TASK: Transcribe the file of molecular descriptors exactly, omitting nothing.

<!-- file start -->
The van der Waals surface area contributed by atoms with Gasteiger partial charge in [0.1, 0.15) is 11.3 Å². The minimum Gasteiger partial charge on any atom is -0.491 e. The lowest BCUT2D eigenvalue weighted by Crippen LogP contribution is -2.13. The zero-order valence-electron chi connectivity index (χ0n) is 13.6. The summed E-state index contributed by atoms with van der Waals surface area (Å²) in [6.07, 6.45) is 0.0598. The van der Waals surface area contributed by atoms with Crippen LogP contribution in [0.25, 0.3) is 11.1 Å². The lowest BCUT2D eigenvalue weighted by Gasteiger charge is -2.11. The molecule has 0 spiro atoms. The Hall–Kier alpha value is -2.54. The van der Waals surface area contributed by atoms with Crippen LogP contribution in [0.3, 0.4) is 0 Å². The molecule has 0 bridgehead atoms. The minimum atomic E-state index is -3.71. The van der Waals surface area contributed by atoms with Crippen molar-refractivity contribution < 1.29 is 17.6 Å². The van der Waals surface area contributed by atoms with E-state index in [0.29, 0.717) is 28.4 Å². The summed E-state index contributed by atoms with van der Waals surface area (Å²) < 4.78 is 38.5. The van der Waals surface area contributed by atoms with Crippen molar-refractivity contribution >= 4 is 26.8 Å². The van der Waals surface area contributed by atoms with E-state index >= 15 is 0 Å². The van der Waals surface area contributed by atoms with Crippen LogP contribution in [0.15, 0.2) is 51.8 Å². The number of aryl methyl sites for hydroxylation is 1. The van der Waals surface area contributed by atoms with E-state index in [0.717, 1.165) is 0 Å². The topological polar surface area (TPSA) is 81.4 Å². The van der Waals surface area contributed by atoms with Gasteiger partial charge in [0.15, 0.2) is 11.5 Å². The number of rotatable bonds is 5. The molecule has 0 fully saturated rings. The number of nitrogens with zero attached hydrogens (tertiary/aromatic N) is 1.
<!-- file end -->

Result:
The van der Waals surface area contributed by atoms with Gasteiger partial charge in [0.1, 0.15) is 11.3 Å². The minimum Gasteiger partial charge on any atom is -0.491 e. The lowest BCUT2D eigenvalue weighted by Crippen LogP contribution is -2.13. The zero-order valence-electron chi connectivity index (χ0n) is 13.6. The summed E-state index contributed by atoms with van der Waals surface area (Å²) in [6.07, 6.45) is 0.0598. The van der Waals surface area contributed by atoms with Crippen LogP contribution in [0.25, 0.3) is 11.1 Å². The lowest BCUT2D eigenvalue weighted by Gasteiger charge is -2.11. The molecule has 0 spiro atoms. The Hall–Kier alpha value is -2.54. The van der Waals surface area contributed by atoms with Crippen LogP contribution in [0.3, 0.4) is 0 Å². The molecule has 0 bridgehead atoms. The minimum atomic E-state index is -3.71. The van der Waals surface area contributed by atoms with Crippen molar-refractivity contribution < 1.29 is 17.6 Å². The van der Waals surface area contributed by atoms with E-state index in [0.29, 0.717) is 28.4 Å². The summed E-state index contributed by atoms with van der Waals surface area (Å²) < 4.78 is 38.5. The van der Waals surface area contributed by atoms with Crippen molar-refractivity contribution >= 4 is 26.8 Å². The van der Waals surface area contributed by atoms with E-state index >= 15 is 0 Å². The van der Waals surface area contributed by atoms with Crippen LogP contribution in [0.15, 0.2) is 51.8 Å². The number of aryl methyl sites for hydroxylation is 1. The van der Waals surface area contributed by atoms with E-state index in [0.717, 1.165) is 0 Å². The topological polar surface area (TPSA) is 81.4 Å². The van der Waals surface area contributed by atoms with Gasteiger partial charge in [0.15, 0.2) is 11.5 Å². The number of rotatable bonds is 5. The molecule has 0 fully saturated rings. The number of nitrogens with zero attached hydrogens (tertiary/aromatic N) is 1.